In the last five years, I have gained a passion for cooking. (Basically since I graduated college and could afford to buy more than Ramen.) However, I still hold on to my loathing for grocery shopping. I really do hate it. Since having a kid, that dislike has escalated. Stores like Costco and Winco have helped me so much in this department because I now can buy in bulk and eliminate a lot of extra grocery trips by having my essentials stocked up. All the same, this doesn’t account for the fresh ingredients I have to buy at least weekly. Eventually, when we have a home with a yard, I am going to have a whole garden full of fresh produce that I don’t have to get off my butt to the store to buy. In the meantime, living in a townhome, I have to settle for the 7’ X 8’ patio outside our dining area.
I love the taste of fresh herbs. Yes, I have a stock of dried herbs for those moments when I am reluctant to get to the store. Yet, there is something about having every part of your food fresh! I decided to create a back porch garden so I could have wonderfully fresh picked herbs every time I needed those ingredients. I got the idea of a garden shelf from a friend. I saw that she had done this cute herb shelf on her back porch and knew I had to have one, so I set to work.
- 4 cinder blocks (I got them for 50 cents each at Home Depot)
- 2 boards (I used the leftover boards from our master closet remodel. I may get pretty wood boards in the future and stain them. But in the meantime, this works just fine.)
- Paint (I had white paint left over from another project. I thought the coral paint was super cute, so I went to Home Depot and had their paint desk mix me a sample cup. It cost me about $2.50 and was the perfect amount for this size of a project. Doing it this way means the sky’s the limit with which colors you would like to use.)
- Medium planter pots (They were about $2 each at Home Depot.)
- Clear pot trays (You don’t need these, but I didn’t want water running out of the pots and all over my newly painted boards. I got them for 50 cents each at Home Depot.)
- Herbs (There are a lot of ways to go about this. If you are planning on growing your own, you will need soil (for pots, not garden soil), plant food (fertilizer), and seeds. I bought already established herbs since I got on the ball a bit late in the season. I was able to find fully mature herbs (except cilantro) at Home Depot for $4 each (This was in July.). Depending upon my level of patience, I may or may not go this route in the future. I did like, however, that my garden was ready to go once I finished my project.)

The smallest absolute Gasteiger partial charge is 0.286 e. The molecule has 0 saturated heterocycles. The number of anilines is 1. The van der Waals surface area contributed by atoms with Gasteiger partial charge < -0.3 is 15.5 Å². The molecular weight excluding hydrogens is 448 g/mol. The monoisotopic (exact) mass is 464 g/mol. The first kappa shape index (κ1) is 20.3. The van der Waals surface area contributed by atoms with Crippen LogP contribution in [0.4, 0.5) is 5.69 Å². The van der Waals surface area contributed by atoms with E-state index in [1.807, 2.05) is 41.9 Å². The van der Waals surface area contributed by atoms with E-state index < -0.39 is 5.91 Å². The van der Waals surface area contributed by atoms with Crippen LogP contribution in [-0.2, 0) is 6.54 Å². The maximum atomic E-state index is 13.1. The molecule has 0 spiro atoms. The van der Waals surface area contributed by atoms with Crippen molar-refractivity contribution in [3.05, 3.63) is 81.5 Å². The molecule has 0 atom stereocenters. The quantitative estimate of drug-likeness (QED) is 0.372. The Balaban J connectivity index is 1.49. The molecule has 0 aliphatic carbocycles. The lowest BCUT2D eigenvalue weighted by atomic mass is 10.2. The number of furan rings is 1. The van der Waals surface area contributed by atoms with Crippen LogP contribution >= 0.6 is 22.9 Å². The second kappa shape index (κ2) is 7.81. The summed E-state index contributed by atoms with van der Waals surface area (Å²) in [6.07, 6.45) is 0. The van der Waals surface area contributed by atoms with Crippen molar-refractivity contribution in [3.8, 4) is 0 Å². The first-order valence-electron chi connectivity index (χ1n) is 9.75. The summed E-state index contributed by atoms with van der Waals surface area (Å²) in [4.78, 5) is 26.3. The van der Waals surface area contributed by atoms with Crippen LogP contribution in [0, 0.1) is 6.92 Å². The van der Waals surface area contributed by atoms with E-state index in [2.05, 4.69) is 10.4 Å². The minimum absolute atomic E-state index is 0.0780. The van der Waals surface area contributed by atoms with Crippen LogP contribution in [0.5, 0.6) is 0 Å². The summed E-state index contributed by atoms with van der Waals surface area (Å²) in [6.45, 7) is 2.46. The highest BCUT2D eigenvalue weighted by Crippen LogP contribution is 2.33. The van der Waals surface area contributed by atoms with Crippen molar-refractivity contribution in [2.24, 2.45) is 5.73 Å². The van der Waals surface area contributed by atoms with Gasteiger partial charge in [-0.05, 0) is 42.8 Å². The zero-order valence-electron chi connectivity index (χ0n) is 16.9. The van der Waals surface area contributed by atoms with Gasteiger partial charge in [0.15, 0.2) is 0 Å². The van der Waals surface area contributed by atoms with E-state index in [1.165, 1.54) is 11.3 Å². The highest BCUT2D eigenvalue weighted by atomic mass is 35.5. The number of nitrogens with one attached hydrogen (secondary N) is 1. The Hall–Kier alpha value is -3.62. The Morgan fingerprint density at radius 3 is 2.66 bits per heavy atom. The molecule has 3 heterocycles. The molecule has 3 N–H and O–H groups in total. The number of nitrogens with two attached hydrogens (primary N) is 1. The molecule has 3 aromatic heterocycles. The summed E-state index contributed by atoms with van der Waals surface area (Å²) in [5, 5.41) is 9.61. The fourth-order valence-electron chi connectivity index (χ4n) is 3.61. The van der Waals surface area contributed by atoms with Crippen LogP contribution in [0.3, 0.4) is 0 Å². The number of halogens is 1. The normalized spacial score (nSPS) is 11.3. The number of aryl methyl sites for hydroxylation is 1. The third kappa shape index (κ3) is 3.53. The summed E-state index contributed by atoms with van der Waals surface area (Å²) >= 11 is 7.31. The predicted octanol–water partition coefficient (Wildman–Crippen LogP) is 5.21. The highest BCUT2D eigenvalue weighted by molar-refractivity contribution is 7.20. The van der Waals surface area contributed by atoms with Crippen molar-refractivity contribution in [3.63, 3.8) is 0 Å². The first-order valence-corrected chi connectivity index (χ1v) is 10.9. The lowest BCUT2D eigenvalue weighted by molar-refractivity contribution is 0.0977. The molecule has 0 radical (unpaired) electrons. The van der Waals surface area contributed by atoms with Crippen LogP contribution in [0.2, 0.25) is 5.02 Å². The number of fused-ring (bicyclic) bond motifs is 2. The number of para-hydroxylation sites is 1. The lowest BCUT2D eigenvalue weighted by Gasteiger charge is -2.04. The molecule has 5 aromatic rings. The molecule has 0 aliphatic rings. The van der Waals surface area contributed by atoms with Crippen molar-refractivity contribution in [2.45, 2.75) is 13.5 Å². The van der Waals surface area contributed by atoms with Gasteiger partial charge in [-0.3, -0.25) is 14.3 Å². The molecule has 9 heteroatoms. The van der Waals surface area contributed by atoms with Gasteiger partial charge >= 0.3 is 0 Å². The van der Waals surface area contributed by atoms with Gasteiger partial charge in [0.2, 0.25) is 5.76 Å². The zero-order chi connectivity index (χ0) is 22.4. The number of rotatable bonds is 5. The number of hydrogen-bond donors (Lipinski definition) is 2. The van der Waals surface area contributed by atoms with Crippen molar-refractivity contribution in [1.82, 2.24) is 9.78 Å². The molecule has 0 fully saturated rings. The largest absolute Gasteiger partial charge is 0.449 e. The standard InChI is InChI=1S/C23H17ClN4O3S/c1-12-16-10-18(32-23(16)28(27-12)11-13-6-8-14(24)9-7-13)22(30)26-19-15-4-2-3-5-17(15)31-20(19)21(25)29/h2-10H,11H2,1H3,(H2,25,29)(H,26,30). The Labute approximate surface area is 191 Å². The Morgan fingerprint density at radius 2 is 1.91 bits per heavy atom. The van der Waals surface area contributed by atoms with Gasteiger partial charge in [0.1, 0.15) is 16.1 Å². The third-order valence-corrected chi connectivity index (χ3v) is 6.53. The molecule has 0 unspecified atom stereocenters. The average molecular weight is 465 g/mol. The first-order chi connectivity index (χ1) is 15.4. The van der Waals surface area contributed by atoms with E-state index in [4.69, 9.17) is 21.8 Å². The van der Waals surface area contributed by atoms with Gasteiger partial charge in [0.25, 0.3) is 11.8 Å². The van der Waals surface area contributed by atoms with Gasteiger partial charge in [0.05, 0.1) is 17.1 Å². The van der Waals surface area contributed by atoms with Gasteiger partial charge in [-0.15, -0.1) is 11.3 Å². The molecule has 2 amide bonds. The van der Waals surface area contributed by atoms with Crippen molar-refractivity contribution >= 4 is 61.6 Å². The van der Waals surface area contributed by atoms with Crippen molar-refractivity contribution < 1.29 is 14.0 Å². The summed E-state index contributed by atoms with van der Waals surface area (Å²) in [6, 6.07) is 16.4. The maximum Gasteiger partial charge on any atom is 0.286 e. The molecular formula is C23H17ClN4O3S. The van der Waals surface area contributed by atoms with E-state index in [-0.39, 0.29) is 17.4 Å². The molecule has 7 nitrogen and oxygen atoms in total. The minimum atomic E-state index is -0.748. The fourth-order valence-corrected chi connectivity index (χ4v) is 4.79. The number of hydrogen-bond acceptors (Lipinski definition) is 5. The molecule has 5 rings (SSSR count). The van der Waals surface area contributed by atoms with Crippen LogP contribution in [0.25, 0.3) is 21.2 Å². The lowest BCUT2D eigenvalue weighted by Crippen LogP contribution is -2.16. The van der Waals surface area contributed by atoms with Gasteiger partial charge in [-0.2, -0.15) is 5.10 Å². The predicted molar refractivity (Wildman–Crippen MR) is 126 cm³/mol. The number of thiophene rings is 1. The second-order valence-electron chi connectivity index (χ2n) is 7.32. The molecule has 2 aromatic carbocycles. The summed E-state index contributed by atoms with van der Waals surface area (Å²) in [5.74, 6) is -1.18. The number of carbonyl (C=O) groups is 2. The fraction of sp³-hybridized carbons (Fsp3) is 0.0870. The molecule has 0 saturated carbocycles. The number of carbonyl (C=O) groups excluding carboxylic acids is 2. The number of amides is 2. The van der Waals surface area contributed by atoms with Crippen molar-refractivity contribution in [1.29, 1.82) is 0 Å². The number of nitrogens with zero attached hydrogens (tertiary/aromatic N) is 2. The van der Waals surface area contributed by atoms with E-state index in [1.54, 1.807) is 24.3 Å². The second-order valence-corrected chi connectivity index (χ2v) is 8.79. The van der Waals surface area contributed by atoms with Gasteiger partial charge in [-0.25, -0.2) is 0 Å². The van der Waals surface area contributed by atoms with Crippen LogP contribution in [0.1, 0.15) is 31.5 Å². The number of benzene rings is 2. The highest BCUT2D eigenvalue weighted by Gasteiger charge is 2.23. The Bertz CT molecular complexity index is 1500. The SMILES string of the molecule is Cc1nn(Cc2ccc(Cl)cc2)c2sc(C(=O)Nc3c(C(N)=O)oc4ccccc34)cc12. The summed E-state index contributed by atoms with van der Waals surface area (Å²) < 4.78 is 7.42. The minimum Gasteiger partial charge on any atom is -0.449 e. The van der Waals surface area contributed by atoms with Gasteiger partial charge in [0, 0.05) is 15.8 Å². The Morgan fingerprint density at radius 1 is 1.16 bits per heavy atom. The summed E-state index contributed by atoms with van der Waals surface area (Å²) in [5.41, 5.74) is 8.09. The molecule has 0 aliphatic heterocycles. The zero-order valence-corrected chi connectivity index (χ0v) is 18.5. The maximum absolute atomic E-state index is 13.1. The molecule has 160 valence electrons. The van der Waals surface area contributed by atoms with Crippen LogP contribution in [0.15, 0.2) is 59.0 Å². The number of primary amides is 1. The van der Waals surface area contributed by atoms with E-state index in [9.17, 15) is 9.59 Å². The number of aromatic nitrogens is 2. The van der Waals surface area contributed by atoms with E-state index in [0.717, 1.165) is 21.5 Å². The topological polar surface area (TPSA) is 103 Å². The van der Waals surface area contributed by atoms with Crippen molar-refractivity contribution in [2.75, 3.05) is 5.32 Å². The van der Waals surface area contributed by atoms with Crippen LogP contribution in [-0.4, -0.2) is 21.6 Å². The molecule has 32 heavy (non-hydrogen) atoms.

This is a nice addition to our backyard decor. I love that I have more green in my life (not that Oregon is running out of green). I enjoy having fresh ingredients on hand. I also like involving my daughter, Riley, in taking care of them. Overall, this little back porch garden is cute, functional, and it makes me happy!
Herbs I have: Sage, Sweet Basil, Cilantro, Rosemary, Oregano, Parsley
- Check how much water they are getting. I live in Oregon which means that we get plenty of rain. However, it hasn’t rained a month. So I am having to make sure to be on top of watering them daily. When the rain kicks back up, I will have to make sure they are not drowning in water.
- Pay attention to the nightly temperature and daily temperature. A lot of herbs can be affected by too hot or too cold of conditions.
- Research when and how to trim your plants. For example, basil needs to be trimmed from the top instead of snipping leaves from the bottom or side of the main stock.You should also trim your basil before any flowers bloom. The flowers stunt the growth of your basil plant.
- Research all you can about the particular herbs you plan on planting (how they should grow, when to harvest). Write down your findings (or type and print them) and have them on hand. We all have a lot on our mind without memorizing random gardening facts (although I’m sure it becomes second nature once you’ve done it long enough). Tape this paper to the back of a kitchen cupboard or somewhere you can reference it quickly. When/If there is a problem or question to do with one of your precious herbs, reference your findings.
- Check the amount of sunlight needed for each plant. On the plants that needed 6+ hours of sunlight (sage, basil, cilantro, rosemary), I made sure that these plants were on the top shelf with the most sun exposure. For the plants that needed partial shade (oregano and parsley), I put them on the bottom shelf where the sun will only get to them for a fraction of the day.